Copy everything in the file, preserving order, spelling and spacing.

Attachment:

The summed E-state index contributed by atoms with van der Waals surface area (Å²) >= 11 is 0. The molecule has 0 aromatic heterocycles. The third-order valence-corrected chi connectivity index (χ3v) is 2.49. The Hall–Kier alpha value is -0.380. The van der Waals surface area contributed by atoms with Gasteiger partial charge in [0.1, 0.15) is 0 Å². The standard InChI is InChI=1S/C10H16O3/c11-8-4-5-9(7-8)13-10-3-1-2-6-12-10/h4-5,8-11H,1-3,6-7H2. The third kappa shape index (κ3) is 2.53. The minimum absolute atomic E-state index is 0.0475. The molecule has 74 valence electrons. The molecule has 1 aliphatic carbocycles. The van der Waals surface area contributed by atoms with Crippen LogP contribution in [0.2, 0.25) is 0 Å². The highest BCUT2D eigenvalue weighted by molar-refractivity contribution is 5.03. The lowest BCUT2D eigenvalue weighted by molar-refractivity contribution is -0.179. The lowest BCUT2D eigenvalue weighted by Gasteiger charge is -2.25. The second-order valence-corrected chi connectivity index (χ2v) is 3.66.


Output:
The summed E-state index contributed by atoms with van der Waals surface area (Å²) >= 11 is 0. The molecule has 0 aromatic heterocycles. The third-order valence-corrected chi connectivity index (χ3v) is 2.49. The Hall–Kier alpha value is -0.380. The van der Waals surface area contributed by atoms with Gasteiger partial charge in [0.1, 0.15) is 0 Å². The standard InChI is InChI=1S/C10H16O3/c11-8-4-5-9(7-8)13-10-3-1-2-6-12-10/h4-5,8-11H,1-3,6-7H2. The third kappa shape index (κ3) is 2.53. The minimum absolute atomic E-state index is 0.0475. The molecule has 74 valence electrons. The molecule has 1 aliphatic carbocycles. The van der Waals surface area contributed by atoms with Crippen LogP contribution in [0.2, 0.25) is 0 Å². The highest BCUT2D eigenvalue weighted by molar-refractivity contribution is 5.03. The lowest BCUT2D eigenvalue weighted by molar-refractivity contribution is -0.179. The lowest BCUT2D eigenvalue weighted by Gasteiger charge is -2.25. The second-order valence-corrected chi connectivity index (χ2v) is 3.66.